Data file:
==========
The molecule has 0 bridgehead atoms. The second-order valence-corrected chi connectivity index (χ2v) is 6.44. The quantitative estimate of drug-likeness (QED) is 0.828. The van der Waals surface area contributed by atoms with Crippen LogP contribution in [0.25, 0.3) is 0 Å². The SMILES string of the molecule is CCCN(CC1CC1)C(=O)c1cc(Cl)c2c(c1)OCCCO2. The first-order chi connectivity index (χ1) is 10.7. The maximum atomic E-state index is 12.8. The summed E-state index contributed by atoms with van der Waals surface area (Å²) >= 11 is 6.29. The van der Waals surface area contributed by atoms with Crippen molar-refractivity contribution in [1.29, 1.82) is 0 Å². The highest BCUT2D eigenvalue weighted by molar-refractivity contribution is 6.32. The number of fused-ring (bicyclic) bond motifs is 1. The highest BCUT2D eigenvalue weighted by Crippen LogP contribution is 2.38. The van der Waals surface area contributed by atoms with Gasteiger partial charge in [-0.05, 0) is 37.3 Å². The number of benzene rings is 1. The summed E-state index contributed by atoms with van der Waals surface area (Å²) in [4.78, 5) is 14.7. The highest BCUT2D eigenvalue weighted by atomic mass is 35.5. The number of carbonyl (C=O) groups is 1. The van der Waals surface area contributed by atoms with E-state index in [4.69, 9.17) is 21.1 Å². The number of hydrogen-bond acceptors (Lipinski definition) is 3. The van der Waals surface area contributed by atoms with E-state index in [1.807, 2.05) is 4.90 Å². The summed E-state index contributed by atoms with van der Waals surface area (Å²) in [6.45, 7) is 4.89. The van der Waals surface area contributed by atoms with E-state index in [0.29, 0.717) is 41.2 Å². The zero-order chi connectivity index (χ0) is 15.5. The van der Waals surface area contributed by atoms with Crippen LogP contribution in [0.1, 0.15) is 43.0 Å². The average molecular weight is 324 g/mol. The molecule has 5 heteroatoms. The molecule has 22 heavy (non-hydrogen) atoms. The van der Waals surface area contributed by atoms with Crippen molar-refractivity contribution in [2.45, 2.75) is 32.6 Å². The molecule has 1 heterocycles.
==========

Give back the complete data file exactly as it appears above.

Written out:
The molecule has 0 bridgehead atoms. The second-order valence-corrected chi connectivity index (χ2v) is 6.44. The quantitative estimate of drug-likeness (QED) is 0.828. The van der Waals surface area contributed by atoms with Crippen LogP contribution in [0.25, 0.3) is 0 Å². The SMILES string of the molecule is CCCN(CC1CC1)C(=O)c1cc(Cl)c2c(c1)OCCCO2. The first-order chi connectivity index (χ1) is 10.7. The maximum atomic E-state index is 12.8. The summed E-state index contributed by atoms with van der Waals surface area (Å²) >= 11 is 6.29. The van der Waals surface area contributed by atoms with Crippen molar-refractivity contribution in [1.29, 1.82) is 0 Å². The highest BCUT2D eigenvalue weighted by molar-refractivity contribution is 6.32. The number of fused-ring (bicyclic) bond motifs is 1. The highest BCUT2D eigenvalue weighted by Crippen LogP contribution is 2.38. The van der Waals surface area contributed by atoms with Gasteiger partial charge in [-0.05, 0) is 37.3 Å². The number of benzene rings is 1. The summed E-state index contributed by atoms with van der Waals surface area (Å²) in [4.78, 5) is 14.7. The highest BCUT2D eigenvalue weighted by atomic mass is 35.5. The number of carbonyl (C=O) groups is 1. The van der Waals surface area contributed by atoms with E-state index in [4.69, 9.17) is 21.1 Å². The number of hydrogen-bond acceptors (Lipinski definition) is 3. The van der Waals surface area contributed by atoms with E-state index in [1.807, 2.05) is 4.90 Å². The summed E-state index contributed by atoms with van der Waals surface area (Å²) in [6.45, 7) is 4.89. The van der Waals surface area contributed by atoms with E-state index in [0.29, 0.717) is 41.2 Å². The zero-order chi connectivity index (χ0) is 15.5. The van der Waals surface area contributed by atoms with Crippen LogP contribution in [0.1, 0.15) is 43.0 Å². The average molecular weight is 324 g/mol. The molecule has 5 heteroatoms. The molecule has 22 heavy (non-hydrogen) atoms. The van der Waals surface area contributed by atoms with Crippen molar-refractivity contribution in [2.45, 2.75) is 32.6 Å². The molecule has 1 heterocycles.